Since Kasich has been in the governor’s office, abortion clinics have come under ever tighter regulation in a series of incremental attacks.
“When one thing fails to work, they try something else,” Lawson said.
The legislature has used bureaucratic red tape to construct hurdles that threaten the clinics with closure – a process known as “targeted regulation of abortion providers”, or Trap.
First, the state imposed a requirement that all abortion clinics enter into “written transfer agreements” with local hospitals, so that any woman falling into medical difficulties during an abortion could be admitted for emergency treatment.
There is no practical medical purpose for the imposition of such an agreement. Hospitals are legally obliged to treat any person coming to them for emergency help through the emergency room. Of 14,000 abortions completed successfully over the past five years, Planned Parenthood in Cincinnati has only had to transfer three women who experienced problems.
Planned Parenthood duly entered into a “written transfer agreement” with the University of Cincinnati Medical Center. The next wave of attack came in the summer of 2013, when Republican legislators moved the goalposts again. They passed a line item in the budget bill that banned public hospitals such as the university medical center entering into written transfer agreements specifically with abortion providers.
That in effect stripped Planned Parenthood of its license to operate. The clinic sought to stay open by finding an alternative route to meet the transfer requirements, known in the jargon as a “variance request”.
It found some local doctors prepared to take care of any patient who fell into difficulties during an abortion. That in itself was no easy feat, given the history of harassment against doctors participating in abortions – in Dayton, doctors working with the Women’s Med Center have had their photographs pasted alongside images of aborted fetuses on the side of trucks parked outside their hospitals and homes.
High stakes with an immediate shutdown looming
In the latest legislative gambit, the Republican group introduced the new 60-day clock. Before the measure was passed in June, women’s health advocates engaged in intensive lobbying of Kasich, urging him to line-item veto the move. He declined to act.
Under the measure, Planned Parenthood in Cincinnati will automatically have its request for a “variance” declined if the state fails to approve it within 60 days of the law coming into effect. The decision rests with the Ohio department of health – an agency under Kasich’s control.
The 60-day deadline will fall on 28 November. The stakes are high. With no approval for its “variance request” the clinic would immediately lose its license and just as instantly be forced to shut down.
As Lawson points out, the department of health’s track record in this area does not provide grounds for optimism.
“The last time we had a ‘variance request’ considered by the Ohio health department it took them not 60 days but 14 months to respond, and only then after we had taken them to court,” he said.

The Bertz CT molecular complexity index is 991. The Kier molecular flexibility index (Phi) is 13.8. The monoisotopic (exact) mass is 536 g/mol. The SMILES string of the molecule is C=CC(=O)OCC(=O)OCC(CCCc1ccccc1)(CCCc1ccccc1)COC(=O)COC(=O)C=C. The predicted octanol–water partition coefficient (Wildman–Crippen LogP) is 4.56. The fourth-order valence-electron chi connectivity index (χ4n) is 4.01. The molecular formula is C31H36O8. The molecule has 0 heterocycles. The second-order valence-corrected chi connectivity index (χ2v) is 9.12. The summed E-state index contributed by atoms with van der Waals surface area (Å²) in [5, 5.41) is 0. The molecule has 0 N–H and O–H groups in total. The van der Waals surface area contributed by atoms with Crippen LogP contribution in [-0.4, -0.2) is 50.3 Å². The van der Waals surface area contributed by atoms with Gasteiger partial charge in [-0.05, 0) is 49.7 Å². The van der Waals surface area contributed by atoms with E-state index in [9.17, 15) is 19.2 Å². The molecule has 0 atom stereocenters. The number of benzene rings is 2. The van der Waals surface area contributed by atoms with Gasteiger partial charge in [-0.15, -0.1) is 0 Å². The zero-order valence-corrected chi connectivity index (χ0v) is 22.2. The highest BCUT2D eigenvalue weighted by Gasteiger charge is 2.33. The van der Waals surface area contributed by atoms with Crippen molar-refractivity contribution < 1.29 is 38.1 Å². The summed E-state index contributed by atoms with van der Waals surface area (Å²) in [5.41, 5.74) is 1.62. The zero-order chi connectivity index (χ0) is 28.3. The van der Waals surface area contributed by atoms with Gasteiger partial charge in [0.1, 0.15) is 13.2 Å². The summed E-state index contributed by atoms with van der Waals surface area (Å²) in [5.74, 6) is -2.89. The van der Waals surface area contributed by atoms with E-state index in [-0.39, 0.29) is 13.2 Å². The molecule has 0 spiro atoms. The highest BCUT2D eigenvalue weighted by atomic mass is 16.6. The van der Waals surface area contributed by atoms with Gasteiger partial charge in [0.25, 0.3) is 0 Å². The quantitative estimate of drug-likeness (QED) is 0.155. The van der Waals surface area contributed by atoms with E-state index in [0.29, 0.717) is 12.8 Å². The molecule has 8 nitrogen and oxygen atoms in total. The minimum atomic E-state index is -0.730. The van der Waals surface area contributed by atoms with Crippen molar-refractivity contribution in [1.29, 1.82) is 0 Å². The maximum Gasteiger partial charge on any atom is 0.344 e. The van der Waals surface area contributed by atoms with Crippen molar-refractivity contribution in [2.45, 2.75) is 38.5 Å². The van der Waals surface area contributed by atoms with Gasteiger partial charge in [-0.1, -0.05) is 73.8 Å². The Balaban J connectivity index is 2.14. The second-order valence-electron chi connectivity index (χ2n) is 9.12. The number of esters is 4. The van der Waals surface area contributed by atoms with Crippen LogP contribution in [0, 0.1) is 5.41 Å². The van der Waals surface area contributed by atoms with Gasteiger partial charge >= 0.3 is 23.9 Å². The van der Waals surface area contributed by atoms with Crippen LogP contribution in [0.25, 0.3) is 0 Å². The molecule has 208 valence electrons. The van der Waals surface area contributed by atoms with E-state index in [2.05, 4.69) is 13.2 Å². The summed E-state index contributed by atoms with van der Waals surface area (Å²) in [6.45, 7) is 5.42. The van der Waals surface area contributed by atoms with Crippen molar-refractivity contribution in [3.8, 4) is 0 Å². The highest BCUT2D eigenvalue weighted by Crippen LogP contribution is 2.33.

Planned Parenthood of Cincinnati is now so close to oblivion, it has decided to resist. Together with the Women’s Med Center in Dayton, it has filed a lawsuit in the US district court for the southern district of Ohio that challenges all the recent Republican laws, on grounds that they violate the constitutional right to an abortion laid out in the 1973 supreme court ruling Roe vs Wade.
“We felt we couldn’t just sit and do nothing and run up against this deadline when all of a sudden we would cease to exist,” Lawson said. “We have accommodated where we could, but they kept on getting tougher and tougher with us and we’re now at the point where we just won’t be able to survive unless we push back.”
Further challenges lie ahead, with two bills pending in the Ohio legislature that could further damage the clinic’s chances of survival.
One piece of legislation would make it illegal for a doctor to perform an abortion when the stated reason is to avoid giving birth to a baby with Down’s syndrome. Pro-life lobbyists hope Kasich will sign it by Thanksgiving .
The second rides the wave of the recent furore over secretly filmed videos that showed a Planned Parenthood doctor discussing post-abortion foetal tissue donations. The bill demands the defunding of the whole organisation, despite the fact that no such foetal tissue donations occur in Ohio.
How Kasich responds to the debate over these new measures in his own backyard will have far-reaching implications for women’s health in his state. (The governor’s office and presidential campaign did not immediately respond to requests for comment for this article.)
But his position could also have ramifications for Kasich’s pitch to be seen as the prominent “moderate” candidate in a Republican presidential field hovering above many hard-right laboratories of democracy across the country.
guardian.co.uk © Guardian News and Media 2015